7 October 2016
(This week’s reflection was written by William Joseph, a good friend and a priest scientist currently living in London. He wrote this reflection a couple weeks ago, as he was traveling on the Eurostar from Paris to London. He sent it to me because of my recent observations about God-talk and antropomorphisms. I post it today with his permission.)
The sky slowly becomes luminous. A small brush stroke of red grows on the horizon and swells into a sphere of bright white light illuminating a new day. The child thinks: Time to get up, eat and see my friends. The mystic thinks: Thank you God for another day which you begin here with such beauty and hope-filling regularity. The scientist thinks: Thank you Isaac Newton for describing how I could trust that this morning would dawn for me again.
Each thought is a different poetry, each with a worthy degree of anthropomorphism. The child is thinking not too far ahead with only a shallow memory of the past. Those spiritually minded envision a personal presence of the Devine who has arranged things in ways we cannot perceive and is ever willing to acknowledge our requests if not always respond to them positively. The scientist, being able to see a beauty in equations and poetry in the mathematical expressions of physical reality, is not unappreciative in what sounds like a sterile welcome to another day.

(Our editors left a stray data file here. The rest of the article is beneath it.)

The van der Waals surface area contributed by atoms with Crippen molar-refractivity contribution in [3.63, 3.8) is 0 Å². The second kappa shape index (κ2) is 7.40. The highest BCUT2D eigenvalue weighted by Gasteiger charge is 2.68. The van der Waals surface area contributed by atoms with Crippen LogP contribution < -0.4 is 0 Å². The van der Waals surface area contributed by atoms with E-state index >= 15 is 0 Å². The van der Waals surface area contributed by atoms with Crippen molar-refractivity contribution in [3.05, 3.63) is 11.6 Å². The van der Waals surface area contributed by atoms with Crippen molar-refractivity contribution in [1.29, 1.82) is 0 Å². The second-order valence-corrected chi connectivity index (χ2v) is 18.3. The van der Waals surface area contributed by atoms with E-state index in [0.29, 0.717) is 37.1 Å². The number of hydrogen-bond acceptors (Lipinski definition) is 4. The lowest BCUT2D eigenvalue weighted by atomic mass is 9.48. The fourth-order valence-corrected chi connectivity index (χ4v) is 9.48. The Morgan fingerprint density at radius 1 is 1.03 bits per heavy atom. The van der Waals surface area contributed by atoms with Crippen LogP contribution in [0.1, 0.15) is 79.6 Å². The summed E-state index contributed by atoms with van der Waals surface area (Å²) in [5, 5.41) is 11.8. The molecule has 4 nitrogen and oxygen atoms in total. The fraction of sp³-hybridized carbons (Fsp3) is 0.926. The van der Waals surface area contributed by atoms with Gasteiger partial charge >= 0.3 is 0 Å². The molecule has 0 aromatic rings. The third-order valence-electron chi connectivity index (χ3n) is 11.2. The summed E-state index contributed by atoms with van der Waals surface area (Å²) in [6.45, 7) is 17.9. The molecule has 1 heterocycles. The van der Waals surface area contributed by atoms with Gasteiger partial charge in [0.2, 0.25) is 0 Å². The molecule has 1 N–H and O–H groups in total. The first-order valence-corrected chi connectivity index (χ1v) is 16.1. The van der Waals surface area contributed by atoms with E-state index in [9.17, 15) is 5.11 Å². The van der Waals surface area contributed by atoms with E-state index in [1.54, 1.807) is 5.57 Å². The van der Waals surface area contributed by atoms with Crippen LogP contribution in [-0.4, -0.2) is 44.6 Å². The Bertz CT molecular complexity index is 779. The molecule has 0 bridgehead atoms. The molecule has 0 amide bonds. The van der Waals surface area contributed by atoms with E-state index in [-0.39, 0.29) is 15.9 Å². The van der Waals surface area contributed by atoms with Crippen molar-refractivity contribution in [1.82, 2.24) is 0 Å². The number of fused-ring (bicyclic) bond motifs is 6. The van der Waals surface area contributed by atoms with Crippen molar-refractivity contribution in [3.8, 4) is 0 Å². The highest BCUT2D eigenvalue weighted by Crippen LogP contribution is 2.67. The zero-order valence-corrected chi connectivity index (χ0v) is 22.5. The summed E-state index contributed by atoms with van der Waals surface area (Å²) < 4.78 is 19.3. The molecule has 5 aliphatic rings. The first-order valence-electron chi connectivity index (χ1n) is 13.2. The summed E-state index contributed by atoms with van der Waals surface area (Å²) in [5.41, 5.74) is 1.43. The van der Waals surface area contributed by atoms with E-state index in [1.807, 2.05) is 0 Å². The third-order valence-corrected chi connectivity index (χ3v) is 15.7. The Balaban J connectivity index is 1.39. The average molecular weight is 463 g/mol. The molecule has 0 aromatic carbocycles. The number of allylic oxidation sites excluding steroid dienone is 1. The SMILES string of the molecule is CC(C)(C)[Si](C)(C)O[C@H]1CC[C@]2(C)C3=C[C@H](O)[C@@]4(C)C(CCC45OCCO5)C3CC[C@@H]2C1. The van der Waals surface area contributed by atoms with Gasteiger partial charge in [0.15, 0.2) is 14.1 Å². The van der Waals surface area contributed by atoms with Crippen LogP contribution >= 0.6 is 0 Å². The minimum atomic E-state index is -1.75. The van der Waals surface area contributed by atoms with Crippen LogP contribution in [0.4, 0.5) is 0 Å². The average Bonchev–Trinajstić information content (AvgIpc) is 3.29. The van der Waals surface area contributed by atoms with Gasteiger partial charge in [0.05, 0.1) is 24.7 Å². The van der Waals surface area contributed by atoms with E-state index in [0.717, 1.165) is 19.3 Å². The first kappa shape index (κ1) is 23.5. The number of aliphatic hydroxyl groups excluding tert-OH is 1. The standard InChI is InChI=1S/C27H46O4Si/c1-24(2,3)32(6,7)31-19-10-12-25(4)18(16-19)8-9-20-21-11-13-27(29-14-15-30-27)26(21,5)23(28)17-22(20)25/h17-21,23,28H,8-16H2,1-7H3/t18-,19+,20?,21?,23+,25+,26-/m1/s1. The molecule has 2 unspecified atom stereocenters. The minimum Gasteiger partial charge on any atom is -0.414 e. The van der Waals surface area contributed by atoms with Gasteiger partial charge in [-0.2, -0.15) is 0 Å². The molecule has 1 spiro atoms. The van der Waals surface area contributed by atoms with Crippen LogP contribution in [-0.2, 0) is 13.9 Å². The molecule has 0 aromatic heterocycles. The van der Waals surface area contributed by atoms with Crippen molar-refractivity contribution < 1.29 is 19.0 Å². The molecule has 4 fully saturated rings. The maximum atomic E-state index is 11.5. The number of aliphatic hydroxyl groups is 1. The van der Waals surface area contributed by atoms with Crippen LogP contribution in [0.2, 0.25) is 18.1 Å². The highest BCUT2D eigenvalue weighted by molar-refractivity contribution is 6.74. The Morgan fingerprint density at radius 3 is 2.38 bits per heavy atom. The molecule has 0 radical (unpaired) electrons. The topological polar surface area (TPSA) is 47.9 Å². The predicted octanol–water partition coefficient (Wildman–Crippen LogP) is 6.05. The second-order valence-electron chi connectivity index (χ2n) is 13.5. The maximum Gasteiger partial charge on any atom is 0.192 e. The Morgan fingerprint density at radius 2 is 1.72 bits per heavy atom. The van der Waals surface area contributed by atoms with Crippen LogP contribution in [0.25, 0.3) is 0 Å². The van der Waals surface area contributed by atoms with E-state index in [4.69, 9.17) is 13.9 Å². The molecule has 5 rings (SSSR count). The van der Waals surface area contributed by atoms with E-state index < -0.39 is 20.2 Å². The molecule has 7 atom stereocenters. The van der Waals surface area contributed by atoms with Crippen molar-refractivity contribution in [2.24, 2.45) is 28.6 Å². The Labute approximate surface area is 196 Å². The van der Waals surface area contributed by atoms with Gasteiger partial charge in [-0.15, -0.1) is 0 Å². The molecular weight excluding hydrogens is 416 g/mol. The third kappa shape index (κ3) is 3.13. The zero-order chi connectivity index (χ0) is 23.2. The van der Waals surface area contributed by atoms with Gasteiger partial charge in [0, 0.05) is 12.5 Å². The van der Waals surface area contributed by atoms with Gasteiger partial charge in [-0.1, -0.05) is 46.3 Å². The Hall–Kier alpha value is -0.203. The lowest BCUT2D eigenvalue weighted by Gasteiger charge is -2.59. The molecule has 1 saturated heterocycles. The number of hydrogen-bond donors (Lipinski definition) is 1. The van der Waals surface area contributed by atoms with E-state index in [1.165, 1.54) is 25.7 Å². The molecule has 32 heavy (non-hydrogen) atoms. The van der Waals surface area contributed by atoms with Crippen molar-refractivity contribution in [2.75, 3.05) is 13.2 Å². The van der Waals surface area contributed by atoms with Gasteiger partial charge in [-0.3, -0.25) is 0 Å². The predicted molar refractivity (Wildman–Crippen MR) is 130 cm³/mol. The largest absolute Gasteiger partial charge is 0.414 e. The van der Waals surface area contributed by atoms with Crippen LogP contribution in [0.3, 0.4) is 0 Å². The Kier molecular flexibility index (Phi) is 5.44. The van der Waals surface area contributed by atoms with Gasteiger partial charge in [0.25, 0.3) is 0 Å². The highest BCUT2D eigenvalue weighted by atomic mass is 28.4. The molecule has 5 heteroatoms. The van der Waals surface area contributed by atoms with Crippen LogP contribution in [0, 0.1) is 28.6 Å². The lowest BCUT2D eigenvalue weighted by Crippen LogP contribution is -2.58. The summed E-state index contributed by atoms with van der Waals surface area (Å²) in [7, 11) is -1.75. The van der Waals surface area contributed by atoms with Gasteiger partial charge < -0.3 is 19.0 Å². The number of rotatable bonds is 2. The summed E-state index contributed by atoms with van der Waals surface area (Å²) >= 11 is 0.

All three are, however, based on anthropomorphisms, making our universe act in the only human way we know. But an anthropomorphism must be seen as an aid to understanding and not a description of what is happening in reality. To the child, everything is simply what happens in their world with no interpretation or judgement, only uncomplicated and short term anticipation. In traditional spirituality, the universe is uncomplicated by physical realities or theories but relies only on insights framed in myths and metaphors. To the scientist God is not needed to give us another day any more than to keep the Earth in rotation on its axis at its constant rate. Newton has that well in hand even if he cannot explain how it all started.
The child wants only to know the when. The religionist and philosopher is concerned about the why. The scientist is interested in the how of the universe but understands the limitations involved. It may take all three to cover every possibility. The Jesuit paleontologist Teilhard de Chardin, in his Hymn to Matter, saw the universe as a “triple abyss of stars and atoms and generations.” In one unified concept he embraced the macrocosm, the fundamental particles of the physical microcosm and all humanity in the noosphere. He also championed the evolutionary nature which characterizes this universe.
Soon, but not before its time, the light dims and darkness embraces our world. Could there be humanity even beyond or independent of this cycle of dawn to dusk and the darkness of night? While everyone does not think about it, anticipate it or view it as possible or necessary, we have all passed through moments in which we perceived it as an appealing thought and even a desire. If it is reality then eligibility must extend to humanity and not to some mechanism of membership. The Divine willed creation of a universe and that will not be limited by anthropomorphisms.